“I don’t have the slightest problem in acknowledging that my wife possesses a much higher degree of emotional intelligence than I do,” he said. “Likewise, she doesn’t feel embarrassed in asking me to maneuver the car out of our narrow garage. One is not better than the other, we just have different skills.”

“It would be wonderful to see more girls playing chess, and at a higher level, but rather than fretting about inequality, perhaps we should just gracefully accept it as a fact.”

The comments from the sometimes provocative player drew a swift response from the chess community.

Amanda Ross, the head of the Causal Chess club in London, told the Telegraph that his statements were “incredibly damaging when someone so respected basically endorses sexism.” Russ also observed that Short lost to Judit Polgar, the former women’s world champion.

[Telegraph]

TIME Iran

Iran Foreign Minister Urges Talks With West to Solve Crisis in Yemen

Smoke rises during an air strike on an army weapons depot on a mountain overlooking Yemen's capital Sanaa April 20, 2015.
Khaled Abdullah—Reuters Smoke rises during an air strike on an army weapons depot on a mountain overlooking Yemen's capital Sanaa April 20, 2015.

Mohammad Javad Zarif says U.S. and its allies must choose between "cooperation and confrontation"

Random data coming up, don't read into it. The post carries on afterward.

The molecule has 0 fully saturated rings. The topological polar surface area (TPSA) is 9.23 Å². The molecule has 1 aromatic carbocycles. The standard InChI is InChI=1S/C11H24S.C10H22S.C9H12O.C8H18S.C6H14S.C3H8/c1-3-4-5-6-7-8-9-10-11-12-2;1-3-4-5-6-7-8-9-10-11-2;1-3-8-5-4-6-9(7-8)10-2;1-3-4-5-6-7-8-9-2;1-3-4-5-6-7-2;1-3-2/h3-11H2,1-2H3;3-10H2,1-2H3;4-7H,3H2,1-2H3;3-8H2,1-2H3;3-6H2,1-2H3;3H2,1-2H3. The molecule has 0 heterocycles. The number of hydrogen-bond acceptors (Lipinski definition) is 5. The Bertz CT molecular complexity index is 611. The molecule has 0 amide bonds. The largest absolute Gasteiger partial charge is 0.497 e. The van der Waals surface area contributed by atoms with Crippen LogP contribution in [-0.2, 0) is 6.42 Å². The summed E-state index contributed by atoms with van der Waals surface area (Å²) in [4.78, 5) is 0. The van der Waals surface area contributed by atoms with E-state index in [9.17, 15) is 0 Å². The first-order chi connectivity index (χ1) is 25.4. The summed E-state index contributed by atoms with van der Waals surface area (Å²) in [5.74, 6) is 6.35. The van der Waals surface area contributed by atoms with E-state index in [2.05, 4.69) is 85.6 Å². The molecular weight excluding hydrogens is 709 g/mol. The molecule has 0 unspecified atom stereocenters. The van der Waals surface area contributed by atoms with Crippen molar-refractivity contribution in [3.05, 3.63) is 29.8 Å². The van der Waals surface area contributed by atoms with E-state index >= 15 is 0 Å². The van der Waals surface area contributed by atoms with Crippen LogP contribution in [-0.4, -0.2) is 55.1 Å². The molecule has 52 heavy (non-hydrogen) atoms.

Iran’s Foreign Minister has called for dialogue with the U.S. and Western allies to confront crises in its regional neighbors, saying civil war-torn Yemen would be a “good place to start.”

Mohammad Javad Zarif, who reached a framework agreement on his country’s nuclear program earlier this month with the U.S. and its negotiating partners, also tied the agreement to broader regional cooperation.

“To seal the anticipated nuclear deal, more political will is required,” he wrote in an op-ed article in the New York Times. “It is time for the United States and its Western allies to make the choice between cooperation and confrontation, between negotiations and grandstanding, and between agreement and coercion.”

Zarif, who was named this year as one of the TIME 100 most influential people in the world, said a forum for dialogue in the Sunni Persian Gulf states could help the traditional rivals to solve crises in Iraq and Syria, where the Islamic State of Iraq and Greater Syria has seized swathes of territory, and in Yemen, where Saudi Arabia has spearheaded airstrikes against the rebel Houthis, a Shi’ite group with ties to Iran. Iran denies allegations that it has armed the group and is calling for a ceasefire.